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Journal of Korean Neurosurgical Society 1996;25(10): 2052-2058.
Anterior Cervical Interbody Fusion with or Without Plate and Screws System.
Chun Kun Park, Choon Keun Park, Kyung Suk Cho, Pil Woo Huh, Il Woo Lee, Joon Ki Kang
Department of Neurosurgery, Catholic University College of Medicine, Seoul, Korea.
Although anterior cervical plates are thought to be good tools, their clinical results have not been compared with those of anterior cervical fusion without a plating system in the domestic scientific literature. As there are some advantages as well as shortcomings in these two surgical methods, it is imperative to know which one might be better in terms of the postoperative complications and management. Therefore, the authors reviewed 80patients undergoing anterior cervical fusion during the period of January 1992 to May 1994. Top plate placement was made in 25 and simple fusion without a plating system was applied in 55. The average follow-up period was 9.6 months. In the patients undergoing simple cervical fusion, thirty-two patients(58%) needed rigid braces such as halo braces and Minerva casts for 3 months postoperatively. Thirteen patients(24%) showed graft complications including graft extrusion, whereas patients undergoing plate placement needed only semi-rigid Philadelphia braces for 4 to 8 weeks pos toperatively. Two patients(8%) showed graft setting and screw breakage without any indication of reoperation. However there appeared no difference in the immediate postoperative course of clinical symptoms and the fusion rate(95 vs 96%) at the final follow-up day between the simple fusion and the plate placement patients. The authors conclude that a plating system in anterior cervical fusion may be safe in spite of more extensive operations, and is more likely to offer postoperative stability in the cervical spine and early ambulation and rehabiliation without rigid braces.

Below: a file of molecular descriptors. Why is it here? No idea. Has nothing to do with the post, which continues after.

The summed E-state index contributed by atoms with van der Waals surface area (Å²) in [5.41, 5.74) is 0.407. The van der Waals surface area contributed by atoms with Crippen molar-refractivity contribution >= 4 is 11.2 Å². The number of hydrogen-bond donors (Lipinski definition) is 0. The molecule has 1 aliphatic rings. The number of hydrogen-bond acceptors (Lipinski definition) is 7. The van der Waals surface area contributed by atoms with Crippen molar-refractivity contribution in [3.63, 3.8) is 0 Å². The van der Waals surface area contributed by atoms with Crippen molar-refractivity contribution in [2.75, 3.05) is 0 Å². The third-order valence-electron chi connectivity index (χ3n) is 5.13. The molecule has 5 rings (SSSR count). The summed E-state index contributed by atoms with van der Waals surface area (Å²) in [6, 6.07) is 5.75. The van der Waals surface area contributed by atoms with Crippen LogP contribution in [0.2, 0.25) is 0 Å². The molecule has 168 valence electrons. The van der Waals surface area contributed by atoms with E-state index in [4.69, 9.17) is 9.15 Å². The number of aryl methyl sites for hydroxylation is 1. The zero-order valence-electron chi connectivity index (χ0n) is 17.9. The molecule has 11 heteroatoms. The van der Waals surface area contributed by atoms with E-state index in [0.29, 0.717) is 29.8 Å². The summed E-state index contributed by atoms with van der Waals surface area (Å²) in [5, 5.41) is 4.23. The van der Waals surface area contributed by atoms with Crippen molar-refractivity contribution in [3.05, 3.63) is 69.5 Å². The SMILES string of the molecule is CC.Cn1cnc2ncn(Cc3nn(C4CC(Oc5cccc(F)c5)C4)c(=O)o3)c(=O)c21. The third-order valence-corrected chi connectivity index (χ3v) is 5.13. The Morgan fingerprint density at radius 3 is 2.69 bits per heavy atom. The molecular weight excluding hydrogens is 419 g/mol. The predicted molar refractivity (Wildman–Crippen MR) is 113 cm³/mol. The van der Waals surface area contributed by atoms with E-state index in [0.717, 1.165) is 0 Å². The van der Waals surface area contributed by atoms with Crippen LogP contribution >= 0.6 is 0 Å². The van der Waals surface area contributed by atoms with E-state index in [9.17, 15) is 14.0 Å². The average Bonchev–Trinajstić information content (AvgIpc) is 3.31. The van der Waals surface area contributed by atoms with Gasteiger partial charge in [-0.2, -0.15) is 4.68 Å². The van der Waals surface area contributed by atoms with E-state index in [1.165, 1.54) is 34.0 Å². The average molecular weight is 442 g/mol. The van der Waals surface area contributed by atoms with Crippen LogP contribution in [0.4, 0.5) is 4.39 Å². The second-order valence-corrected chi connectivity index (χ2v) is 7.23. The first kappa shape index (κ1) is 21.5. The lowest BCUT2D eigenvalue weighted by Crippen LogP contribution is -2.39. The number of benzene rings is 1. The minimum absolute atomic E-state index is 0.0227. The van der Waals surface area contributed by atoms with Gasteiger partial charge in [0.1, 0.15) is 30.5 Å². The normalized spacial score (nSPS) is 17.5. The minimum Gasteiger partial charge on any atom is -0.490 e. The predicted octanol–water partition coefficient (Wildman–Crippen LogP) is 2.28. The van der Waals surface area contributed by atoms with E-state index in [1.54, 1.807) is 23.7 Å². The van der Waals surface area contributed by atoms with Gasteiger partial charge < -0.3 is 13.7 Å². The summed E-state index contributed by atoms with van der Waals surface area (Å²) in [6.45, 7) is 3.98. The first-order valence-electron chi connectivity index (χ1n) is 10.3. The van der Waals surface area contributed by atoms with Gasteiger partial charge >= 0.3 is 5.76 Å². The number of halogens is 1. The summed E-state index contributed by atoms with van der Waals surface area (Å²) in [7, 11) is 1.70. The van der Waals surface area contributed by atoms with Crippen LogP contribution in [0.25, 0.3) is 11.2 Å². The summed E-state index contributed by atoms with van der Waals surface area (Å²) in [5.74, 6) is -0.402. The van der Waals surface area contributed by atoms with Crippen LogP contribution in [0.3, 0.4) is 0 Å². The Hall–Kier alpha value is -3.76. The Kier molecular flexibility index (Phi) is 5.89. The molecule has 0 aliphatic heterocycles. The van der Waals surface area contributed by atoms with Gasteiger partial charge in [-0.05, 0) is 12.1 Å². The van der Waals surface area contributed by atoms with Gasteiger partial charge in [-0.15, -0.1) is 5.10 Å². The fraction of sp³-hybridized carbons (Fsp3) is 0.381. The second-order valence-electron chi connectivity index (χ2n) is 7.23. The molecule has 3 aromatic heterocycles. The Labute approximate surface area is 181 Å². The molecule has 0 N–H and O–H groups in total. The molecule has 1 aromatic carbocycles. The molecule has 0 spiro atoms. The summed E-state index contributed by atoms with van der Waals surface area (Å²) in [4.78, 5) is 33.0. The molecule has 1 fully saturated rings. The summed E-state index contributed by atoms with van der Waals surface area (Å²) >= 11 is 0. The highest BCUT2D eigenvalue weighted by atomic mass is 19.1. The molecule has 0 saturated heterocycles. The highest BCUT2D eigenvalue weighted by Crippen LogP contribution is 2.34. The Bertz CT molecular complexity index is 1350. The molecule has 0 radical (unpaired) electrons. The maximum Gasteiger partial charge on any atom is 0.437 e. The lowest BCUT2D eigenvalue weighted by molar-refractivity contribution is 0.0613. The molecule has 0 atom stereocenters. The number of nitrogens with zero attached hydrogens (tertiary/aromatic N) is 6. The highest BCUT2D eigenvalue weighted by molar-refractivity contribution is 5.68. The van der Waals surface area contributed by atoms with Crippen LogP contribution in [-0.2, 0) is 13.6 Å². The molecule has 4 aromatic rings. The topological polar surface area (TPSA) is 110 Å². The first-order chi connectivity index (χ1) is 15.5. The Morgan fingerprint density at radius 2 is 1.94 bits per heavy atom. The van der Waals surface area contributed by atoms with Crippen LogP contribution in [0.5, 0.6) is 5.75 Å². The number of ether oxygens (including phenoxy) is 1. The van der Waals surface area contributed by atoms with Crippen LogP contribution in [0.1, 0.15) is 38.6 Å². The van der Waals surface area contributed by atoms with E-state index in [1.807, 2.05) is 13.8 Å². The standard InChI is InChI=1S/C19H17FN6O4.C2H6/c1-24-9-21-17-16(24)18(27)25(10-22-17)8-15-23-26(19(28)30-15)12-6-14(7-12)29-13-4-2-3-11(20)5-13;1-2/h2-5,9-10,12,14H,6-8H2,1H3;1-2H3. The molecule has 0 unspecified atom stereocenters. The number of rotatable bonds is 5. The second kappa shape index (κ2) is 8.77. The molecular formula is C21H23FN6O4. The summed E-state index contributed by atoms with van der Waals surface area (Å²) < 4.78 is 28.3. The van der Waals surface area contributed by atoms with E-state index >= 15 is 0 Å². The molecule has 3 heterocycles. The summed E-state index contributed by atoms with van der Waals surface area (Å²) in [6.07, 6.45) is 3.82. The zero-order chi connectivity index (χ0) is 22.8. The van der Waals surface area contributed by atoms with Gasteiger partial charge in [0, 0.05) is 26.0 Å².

Key Words: Anterior cervical fusion; Anterior cervical screw plate; Postoperative complications; B.O.P.; Top plate
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